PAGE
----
I have never been afraid of taking my medication. Each time my medication is changed my doctor and I talk about it. We discuss exactly what it is supposed to do, any side effects, if it will react with any other medications I’m on at the time, and if the side effects are worth it. I don’t just take a medication not knowing what it will do to me. No one should do that. If your doctor does not automatically discuss these things with you make sure you ask BEFORE you fill your prescription and start taking a medication you are not familiar with. I also advise you to read the information the pharmacist gives you about your new medication just in case your doctor forgot something. It happens, doctors are human too.
I have decided to take a medication even though I knew there was a chance it could cause damage to my thyroid. It did. I now have to be on medication for hypothyroidism. Am I upset that the medication caused this side effect. No. I went into this with my eyes wide open. At the time there were very few medications to treat Bipolar I and I decided the pay off from the drug was worth the side effect that it may cause. I’m still happy I decided to take that medication and have those years as a stable person. Truthfully, I would take it again today if that was the only medication that would keep me stable.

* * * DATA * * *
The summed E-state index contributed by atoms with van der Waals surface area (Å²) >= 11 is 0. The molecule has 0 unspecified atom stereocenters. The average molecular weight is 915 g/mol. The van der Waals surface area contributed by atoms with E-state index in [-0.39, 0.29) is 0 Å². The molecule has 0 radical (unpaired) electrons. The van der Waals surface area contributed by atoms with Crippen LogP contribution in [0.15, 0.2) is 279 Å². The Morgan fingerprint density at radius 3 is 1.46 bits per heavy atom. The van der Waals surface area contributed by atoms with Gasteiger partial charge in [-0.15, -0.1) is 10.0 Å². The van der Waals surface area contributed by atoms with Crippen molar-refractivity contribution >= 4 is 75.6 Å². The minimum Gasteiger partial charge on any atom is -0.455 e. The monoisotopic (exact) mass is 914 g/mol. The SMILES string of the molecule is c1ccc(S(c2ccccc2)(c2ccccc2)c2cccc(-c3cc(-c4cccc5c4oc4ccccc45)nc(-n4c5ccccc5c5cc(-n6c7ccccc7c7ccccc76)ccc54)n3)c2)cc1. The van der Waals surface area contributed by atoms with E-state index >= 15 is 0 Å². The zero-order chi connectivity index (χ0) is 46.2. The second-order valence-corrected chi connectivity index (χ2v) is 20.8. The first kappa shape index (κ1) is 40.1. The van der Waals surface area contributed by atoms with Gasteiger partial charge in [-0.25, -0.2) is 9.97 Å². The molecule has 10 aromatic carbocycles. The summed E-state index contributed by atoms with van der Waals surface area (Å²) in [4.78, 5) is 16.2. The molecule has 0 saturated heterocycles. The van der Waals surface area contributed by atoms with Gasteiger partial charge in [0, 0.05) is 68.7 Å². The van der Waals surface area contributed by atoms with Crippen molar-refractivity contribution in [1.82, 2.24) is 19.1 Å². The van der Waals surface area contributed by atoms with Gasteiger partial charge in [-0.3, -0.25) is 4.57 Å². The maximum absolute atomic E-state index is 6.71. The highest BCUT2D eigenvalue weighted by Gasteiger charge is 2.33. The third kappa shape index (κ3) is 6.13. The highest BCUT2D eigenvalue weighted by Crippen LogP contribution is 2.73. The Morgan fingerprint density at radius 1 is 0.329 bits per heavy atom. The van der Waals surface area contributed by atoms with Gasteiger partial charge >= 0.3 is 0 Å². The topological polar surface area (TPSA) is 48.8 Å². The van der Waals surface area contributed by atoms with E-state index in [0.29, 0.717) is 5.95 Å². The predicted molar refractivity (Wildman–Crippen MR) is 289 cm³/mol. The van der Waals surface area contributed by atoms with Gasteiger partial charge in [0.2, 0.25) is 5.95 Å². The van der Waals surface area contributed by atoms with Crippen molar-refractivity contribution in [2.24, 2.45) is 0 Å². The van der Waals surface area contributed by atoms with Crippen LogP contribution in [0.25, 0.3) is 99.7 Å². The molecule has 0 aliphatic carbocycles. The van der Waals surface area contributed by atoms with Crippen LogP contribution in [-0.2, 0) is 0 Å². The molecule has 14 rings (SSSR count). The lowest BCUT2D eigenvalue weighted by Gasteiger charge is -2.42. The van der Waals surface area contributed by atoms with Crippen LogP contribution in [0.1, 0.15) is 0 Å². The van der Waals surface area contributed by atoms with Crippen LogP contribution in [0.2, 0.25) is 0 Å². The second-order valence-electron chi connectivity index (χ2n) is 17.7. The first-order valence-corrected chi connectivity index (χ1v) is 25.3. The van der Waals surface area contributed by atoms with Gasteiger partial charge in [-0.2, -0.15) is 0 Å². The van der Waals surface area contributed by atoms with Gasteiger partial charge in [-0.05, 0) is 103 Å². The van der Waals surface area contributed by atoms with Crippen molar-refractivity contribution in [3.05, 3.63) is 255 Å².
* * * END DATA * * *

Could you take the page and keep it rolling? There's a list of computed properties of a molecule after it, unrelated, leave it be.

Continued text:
I would hate to think that people would not seek out treatment for any illness because they are afraid of the side effects of the medication they might be put on. Become informed. Know what the medications will do. Know how it will help you and the side effects it may cause, you decide if it is the right medication for you.